South Australians are a generous bunch.

The Christmas buzz at Centacare Seaton shows just how much, as the Children’s Services Unit (CSU) packs and wraps gifts donated by charity partners for families in need.

A dozen hampers are on their way to households engaged with Unify Family Reunification Services, thanks to the Brother Michael Hamper Appeal.  

Every Christmas, the Appeal distributes more than 200 hampers to gift across Adelaide in memory of namesake, Brother Michael Kirgan.

Br Michael drove the initiative’s rapid growth in the 1980s from the Glen Osmond Monastery, in order to reach more people doing it tough.

The hampers include a Coles voucher, mixed groceries and a present for each child in families working towards reunification with Unify’s support.

The service works intensively with families who have been separated by the child protection system due to safety concerns and supports parents to make life changes to meet their children’s needs so that they can safely return home.

Unify Manager Sam Carpenter said parents undergoing reunification often lose access to family benefits which can lead to housing stress and financial strain.

“The hampers take away a little bit of that stress because the families not only have access to food but the hope that comes with knowing they can provide for their children,’’ Sam said.

“Often the children and young people have returned to their birth family from foster placements.

“To be able to go back to where they have an emotional connection, knowing their physical needs will be met too, is a really important part of their transition home.’’

This year, 47 children and young people have been reunified, making their Christmas particularly special.

Backpacks 4 SA Kids has been supporting Centacare for many years and is this Christmas reaching out to families through RESTORE North and Kids in Focus.

From festive treats to household items, food and baby products, the donations will provide practical relief for families facing complex challenges.

Under RESTORE Intensive Family Services, families with children at imminent risk of entering care receive intensive six-month in-home and community-based support, with a focus on strengthening and restoring parental capacity.

Kids in Focus works in partnership with families for up to 18 months to minimise harm caused by parents’ substance misuse and create safe home environments.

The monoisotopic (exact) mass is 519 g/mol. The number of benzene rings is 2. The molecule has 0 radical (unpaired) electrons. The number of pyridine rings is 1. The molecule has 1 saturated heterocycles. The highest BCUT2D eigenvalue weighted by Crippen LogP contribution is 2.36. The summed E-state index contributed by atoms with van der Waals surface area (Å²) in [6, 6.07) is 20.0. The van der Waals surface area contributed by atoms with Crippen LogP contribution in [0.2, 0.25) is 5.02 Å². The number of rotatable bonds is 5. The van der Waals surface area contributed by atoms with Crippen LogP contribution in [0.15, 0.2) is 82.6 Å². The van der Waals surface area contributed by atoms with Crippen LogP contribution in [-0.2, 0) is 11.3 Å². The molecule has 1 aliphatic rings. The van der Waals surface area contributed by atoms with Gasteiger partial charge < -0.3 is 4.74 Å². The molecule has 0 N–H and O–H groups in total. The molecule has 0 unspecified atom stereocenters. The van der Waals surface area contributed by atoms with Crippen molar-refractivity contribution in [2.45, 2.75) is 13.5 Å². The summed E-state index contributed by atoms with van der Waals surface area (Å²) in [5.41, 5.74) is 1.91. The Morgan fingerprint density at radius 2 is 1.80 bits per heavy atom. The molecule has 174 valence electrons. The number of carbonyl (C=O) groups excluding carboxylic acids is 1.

RESTORE South will distribute presents collected by St Agnes Chiropractic Clinic.

The practice’s clients have been donating gifts for children engaged with Centacare since 2016.

More than a quarter of families involved with RESTORE South have experienced homelessness.

The service prioritises young parents (aged under 25 years), adolescents with significant trauma histories, Aboriginal families with multiple and complex needs, and families of infants at high risk.

“Since the cost of living has risen, everyone is struggling across the community, and that struggle is even more profound for adults and children who experience disadvantage,’’ said Amalie Mannik, Executive Manager – Children’s Services.

“So, to be gifted a hamper or toys for their children, the families are just so grateful.”

Centacare Foster Care will give a special keepsake donated by Orange Tree Quilters to a carer who has gone above and beyond this year, while Catholic Charities and Variety SA have combined to support the program’s Christmas party and the purchase of presents for every child.

CSU staff spent yesterday packing hampers with goods donated by Mater Christi Parish after an overwhelming donation of festive food, pantry staples and assorted gifts.

The hampers will be distributed to foster care households, and clients supported by the Next Steps program.

In partnership with Housing Choices Australia and Aboriginal Sobriety Group, Next Steps supports young people exiting care to transition to independence.

More than 70 carer households are engaged with Centacare Foster Care which provides immediate, short-term, long-term and respite care for children from birth until adulthood.

Amalie said, like other CSU services, the program usually sets funds aside for Christmas celebrations, but thanks to the outpouring of community generosity, that money could be put back into service delivery.

“What has been phenomenal this Christmas is how much community has given to those that are vulnerable across all of our services,’’ she said.

“The cost of living is impacting all South Australians yet so many have opted to give the gift of giving to help others, and that’s what is so special.”